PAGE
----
has led major service departments and managed programmes of
outsourcing, IT led change and the trade sales of public bodies.
Latterly, he was Deputy Chief Executive of Reigate and Banstead
Borough Council. At Reigate and Banstead he initiated a series of
projects to redesign services and working practices, redesigned
the relationship between the police and the council and led a
number of major multi-partner regeneration programmes.

Paul Bradbury
Group Business Development Director, Civica

Gerard Doyle
Managing Director, Canons Associates Ltd

As Group Business Development Director for Civica, Paul


has over 20 years experience in both selling and developing
complex ICT and business process service based solutions
to both corporate and public sector clients. During his
career he has managed a number of business development
teams responsible for hardware, software, business process
outsourcing and managed services. Paul has specialist interest in
outcomes based intervention, working with authorities to drive
forward the delivery of integrated services to maximise value
and service to the citizen.

Gerard is Managing Director of Canons Associates Ltd, which


specialises in Business Process Outsourcing (BPO) consultancy.
Gerard has over 20 years BPO experience, after spending 10
years as IS/IT Director for Capita PLC, working on 500M+
public and private sector contracts and seven years as Global
Chief Information Officer (CIO) for Manpower Inc. Gerard
also worked for Somerfield Plc for five 8
years as their Logistics
and Supply Chain Director and Tesco Plc for 10 years as their
Financial Systems and Administration Controller
between 1980-1990.

Introduction

Executive
summary

Changing
citizen

Characteristics
of British
society

Five local
authority
imperatives

Eight future
model
characteristics

Leadership
attributes

Impact of
future
technology

Maturity
model
acceleration

Conclusion

Contributors
/Contacts

Back Next

Jack Hegarty

Steve Shakespeare
Managing Director, Civica Services

Managing Director, Wychavon District Council


and Chief Executive of Malvern Hills District Council

Steve has over 30 years experience in the IT industry and has


spent the last 18 years in a number of executive-level roles,
with a particular focus on establishing and leading IT service
orientated businesses. Steve brings a wealth of knowledge and
experience and since 2010 has been responsible for leading the
development and delivery of the Groups UK Managed Services,
Cloud Solutions, IT Outsourcing and BPO operations. Steve
has specialist interest in services that embrace new technology
in a practical way, working in partnership with clients to
deliver agile programmes of change that deliver on value and
outcomes.

Jack has had over 25 years local government experience.


He has been Managing Director of Wychavon since 2004,
where his key responsibilities include heading the councils
paid service and acting as its principal policy advisor. As well
as, leading and directing the workforce (circa 220 full time
equivalent posts and a net budget of 11m) to achieve the
councils aims, priorities and promises; and representing the
council as appropriate at a national, regional and local level. He
joined Wychavon in 2000 as Head of Planning Services. Before
that he held roles in Worthing Borough Council, Horsham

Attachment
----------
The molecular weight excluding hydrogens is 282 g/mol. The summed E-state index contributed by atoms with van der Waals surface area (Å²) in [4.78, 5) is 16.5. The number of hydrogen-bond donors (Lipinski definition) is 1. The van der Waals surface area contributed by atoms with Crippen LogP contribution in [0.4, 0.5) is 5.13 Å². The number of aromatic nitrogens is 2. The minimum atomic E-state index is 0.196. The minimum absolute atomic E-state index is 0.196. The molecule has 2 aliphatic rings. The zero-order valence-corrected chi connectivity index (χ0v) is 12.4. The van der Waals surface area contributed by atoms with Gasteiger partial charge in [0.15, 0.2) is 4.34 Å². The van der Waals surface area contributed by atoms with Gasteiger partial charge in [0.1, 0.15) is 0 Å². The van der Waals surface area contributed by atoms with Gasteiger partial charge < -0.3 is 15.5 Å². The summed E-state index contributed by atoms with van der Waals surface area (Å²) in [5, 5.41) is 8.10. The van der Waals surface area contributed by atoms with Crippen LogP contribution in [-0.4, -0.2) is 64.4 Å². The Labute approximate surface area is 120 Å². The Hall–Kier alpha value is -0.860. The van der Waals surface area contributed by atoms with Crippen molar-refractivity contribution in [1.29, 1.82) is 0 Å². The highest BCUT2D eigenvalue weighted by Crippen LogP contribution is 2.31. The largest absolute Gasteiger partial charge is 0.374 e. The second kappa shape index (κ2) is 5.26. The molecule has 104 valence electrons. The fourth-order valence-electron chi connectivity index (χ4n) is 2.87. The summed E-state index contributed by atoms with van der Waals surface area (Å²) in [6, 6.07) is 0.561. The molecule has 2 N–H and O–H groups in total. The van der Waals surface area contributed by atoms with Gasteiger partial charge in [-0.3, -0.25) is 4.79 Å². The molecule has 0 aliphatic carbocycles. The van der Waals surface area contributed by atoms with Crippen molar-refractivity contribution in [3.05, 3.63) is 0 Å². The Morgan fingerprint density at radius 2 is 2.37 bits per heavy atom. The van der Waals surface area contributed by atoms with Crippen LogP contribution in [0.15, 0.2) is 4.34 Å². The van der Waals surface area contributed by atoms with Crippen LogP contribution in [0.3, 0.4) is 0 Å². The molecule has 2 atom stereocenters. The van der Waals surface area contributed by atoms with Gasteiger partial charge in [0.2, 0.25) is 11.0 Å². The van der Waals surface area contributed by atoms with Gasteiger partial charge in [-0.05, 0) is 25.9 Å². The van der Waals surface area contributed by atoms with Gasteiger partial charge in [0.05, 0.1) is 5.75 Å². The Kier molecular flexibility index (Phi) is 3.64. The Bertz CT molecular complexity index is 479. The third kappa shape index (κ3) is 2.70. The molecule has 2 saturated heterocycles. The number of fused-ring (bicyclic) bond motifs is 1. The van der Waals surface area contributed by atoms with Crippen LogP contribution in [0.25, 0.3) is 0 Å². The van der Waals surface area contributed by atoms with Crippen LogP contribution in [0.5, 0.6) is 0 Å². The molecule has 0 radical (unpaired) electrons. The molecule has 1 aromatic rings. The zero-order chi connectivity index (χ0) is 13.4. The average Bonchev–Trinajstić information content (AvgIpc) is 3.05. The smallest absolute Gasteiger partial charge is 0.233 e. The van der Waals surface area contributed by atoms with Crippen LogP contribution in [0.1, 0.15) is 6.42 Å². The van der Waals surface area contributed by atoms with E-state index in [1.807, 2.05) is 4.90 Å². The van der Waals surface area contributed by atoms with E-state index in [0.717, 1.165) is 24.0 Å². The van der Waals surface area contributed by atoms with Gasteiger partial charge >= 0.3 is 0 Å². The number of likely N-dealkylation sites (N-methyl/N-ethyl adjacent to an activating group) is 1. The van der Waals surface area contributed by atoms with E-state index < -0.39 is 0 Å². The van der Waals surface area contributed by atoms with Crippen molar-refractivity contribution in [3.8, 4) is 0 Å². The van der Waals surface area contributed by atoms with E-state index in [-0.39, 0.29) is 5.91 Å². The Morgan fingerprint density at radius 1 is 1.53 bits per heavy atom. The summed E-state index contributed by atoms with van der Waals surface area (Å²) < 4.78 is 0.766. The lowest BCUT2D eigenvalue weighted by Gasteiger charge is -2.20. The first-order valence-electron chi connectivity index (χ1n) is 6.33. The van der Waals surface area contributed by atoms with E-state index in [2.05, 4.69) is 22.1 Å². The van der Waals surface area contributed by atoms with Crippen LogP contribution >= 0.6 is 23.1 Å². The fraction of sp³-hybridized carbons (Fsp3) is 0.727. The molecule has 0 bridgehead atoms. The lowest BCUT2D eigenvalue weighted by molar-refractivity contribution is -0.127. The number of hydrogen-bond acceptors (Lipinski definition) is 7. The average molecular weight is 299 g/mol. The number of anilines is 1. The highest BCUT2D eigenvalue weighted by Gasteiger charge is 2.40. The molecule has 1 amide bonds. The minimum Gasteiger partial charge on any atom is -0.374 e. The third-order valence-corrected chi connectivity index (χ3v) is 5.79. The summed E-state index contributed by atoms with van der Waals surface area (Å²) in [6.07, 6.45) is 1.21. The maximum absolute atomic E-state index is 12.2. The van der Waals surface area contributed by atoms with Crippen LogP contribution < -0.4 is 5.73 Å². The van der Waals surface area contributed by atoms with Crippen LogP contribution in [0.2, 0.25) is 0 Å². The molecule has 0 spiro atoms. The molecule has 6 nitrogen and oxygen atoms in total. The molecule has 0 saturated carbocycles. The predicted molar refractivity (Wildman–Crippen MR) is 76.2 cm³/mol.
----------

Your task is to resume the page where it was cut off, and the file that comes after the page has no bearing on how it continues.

District Council and Watford Borough Council.

Julian Wain

Kim Ryley

Consultant and interim Former Chief Executive,


Gloucester City Council

Former Chief Executive, Hull City Council and


Shropshire and Chair at SOLACE in Business

Julian Wain began his career in housing at


Stratford-on-Avon DC, before moving to Solihull MBC,
where he worked in various roles in housing, regeneration
and economic development, becoming Strategic Director for
Physical and Economic Regeneration in 2002. From 2007 to
2014 he was Chief Executive of Gloucester City Council. He
is currently a freelance consultant and interim specialising in
housing and regeneration and in new models of service delivery.

Kim has 35 years experience in local public service, 14 of these


as a Chief Executive in several large City and Unitary councils.
He is a past president of the Society of Local Authority Chief
Executives (Solace, UK), is a Solace Board Director, and currently
Chair of the societys business arm, Solace in Business, as well
as the societys lead on International Relations. Kim is also
a trustee of the Leadership Centre for Public Services and a
member of the International Committee of the International
City Managers Association in the USA.

Home

Introduction

Executive
summary

Changing
citizen

Characteristics
of British
society

Five local
authority
imperatives

Eight future
model
characteristics

Leadership
attributes

Impact of
future
technology

Maturity
model
acceleration

Conclusion

Contributors
/Contacts

Start the conversation and


get in touch with Civica
We are working in partnership with Solace on a future model readiness
engagement designed to support your initial investigations into 2025
readiness. Where are you now? What is a realistic goal for your authority?
How are you going to get there?

Address:
2 Burston Road, Putney SW15 6AR
E-mail:
report2025@civica.co.uk
www.civica.co.uk
www.public-knowledge.co.uk

Home

Introduction

Executive
summary

Changing
citizen

Characteristics
of British
society

Five local
authority
imperatives

Eight future
model
characteristics

Leadership
attributes

Impact of
future
technology

Maturity
model
acceleration

Conclusion

Contributors
/Contacts